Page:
Like any fast-developing resource, the advancement of data use is subject to growing pains. As organizations find new and exciting ways to drive initiatives with data, outpaced regulatory bodies lag behind technological advancements and find themselves needing to catch up.
This month, our Immuta Unlocked Newsletter highlights how organizations are achieving their goals using secure data at scale. Our Key Stories, on the other hand, demonstrate the ways in which governments and regulatory bodies are still attempting to wrangle unchecked data use into something more standardized.
Here’s a roundup of the key stories we followed in May:
OpenAI CEO Advocates for Regulations
Article: CEO behind ChatGPT warns Congress AI could cause ‘harm to the world’ (Washington Post)
Following recent testimony from tech leaders at TikTok and Meta, the United States Senate Judiciary Committee invited OpenAI CEO Sam Altman to speak in front of the subcommittee on privacy, technology, and the law earlier this month. Altman’s testimony–and the committee members’ questions–were predictably focused on the potential dangers of fast-growing artificial intelligence (AI) platforms like OpenAI’s ChatGPT. But what came as a surprise to some is Altman’s insistence on the need for regulation in the AI industry.
Altman’s testimony provided insight into his fears of AI gone wrong, including disinformation impacting elections, individuals being emotionally manipulated, and tools being used to target drone strikes. With AI development unchecked, these kinds of risks might become unavoidable. But with regulation around the growth and evolving use of these technologies, uncertainty and danger can be mitigated. Notably, Altman chose to avoid questions around the regulation of training data for AI models. While OpenAI remains close-lipped about the data its products are trained on, regulatory bodies could set the groundwork for these kinds of important data regulations in the future.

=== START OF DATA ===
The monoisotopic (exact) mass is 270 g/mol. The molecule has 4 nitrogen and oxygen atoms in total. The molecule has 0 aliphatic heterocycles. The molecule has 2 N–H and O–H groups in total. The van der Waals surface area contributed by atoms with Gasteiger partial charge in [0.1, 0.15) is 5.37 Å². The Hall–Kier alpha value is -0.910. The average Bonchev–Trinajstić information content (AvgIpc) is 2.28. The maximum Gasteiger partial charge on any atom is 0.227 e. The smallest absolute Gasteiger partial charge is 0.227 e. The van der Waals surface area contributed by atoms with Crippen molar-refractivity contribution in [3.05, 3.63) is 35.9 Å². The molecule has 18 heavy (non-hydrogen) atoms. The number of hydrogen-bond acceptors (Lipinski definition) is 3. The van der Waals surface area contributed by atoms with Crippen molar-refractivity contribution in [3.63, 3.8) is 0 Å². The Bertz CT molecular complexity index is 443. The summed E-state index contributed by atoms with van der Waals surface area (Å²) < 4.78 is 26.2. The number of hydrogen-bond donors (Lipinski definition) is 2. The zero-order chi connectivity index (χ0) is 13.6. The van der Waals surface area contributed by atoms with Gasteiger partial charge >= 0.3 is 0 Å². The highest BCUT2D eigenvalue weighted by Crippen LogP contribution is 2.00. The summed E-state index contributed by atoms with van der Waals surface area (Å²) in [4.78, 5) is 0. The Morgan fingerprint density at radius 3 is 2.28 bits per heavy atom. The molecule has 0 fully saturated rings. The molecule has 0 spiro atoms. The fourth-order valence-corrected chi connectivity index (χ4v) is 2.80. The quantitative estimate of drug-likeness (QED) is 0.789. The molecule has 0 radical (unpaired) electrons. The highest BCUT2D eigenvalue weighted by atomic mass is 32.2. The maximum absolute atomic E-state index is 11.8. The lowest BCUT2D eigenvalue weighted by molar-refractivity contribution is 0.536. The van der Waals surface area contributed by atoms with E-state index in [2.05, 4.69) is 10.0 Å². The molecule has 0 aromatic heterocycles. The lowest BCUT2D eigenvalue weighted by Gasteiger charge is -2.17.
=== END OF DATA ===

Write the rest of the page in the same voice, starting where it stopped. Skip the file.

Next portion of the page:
First U.S. State Bans TikTok Over Security Concerns
Article: Montana is banning TikTok. But can the state enforce the law and fend off a lawsuit? (Associated Press)
This month, Montana Governor Greg Gianforte passed the first official U.S. state-level law banning residents from using the TikTok platform. The law, set to take effect on January 1, 2024, would fine any entity that allows users to access, download, or have the “ability to access” the platform $10,000 per day per user. This penalty would be enforced on entities like app stores and TikTok itself, rather than on individual users. Even so, multiple lawsuits have already been filed by TikTok and its users to appeal the law–and more are expected to follow.
The basis for this law is rooted in data security concerns shared by members of the U.S. Senate and various intelligence agencies. With TikTok’s parent company ByteDance based in China, there is concern that the Chinese government could use the app to gather user data from U.S. citizens and exploit the information or push propaganda back on their feeds. If legally enforceable, this law would set the standard for similar bans that could propagate across the nation. The lawsuits that follow will provide additional insight into the application of data legislation in the future.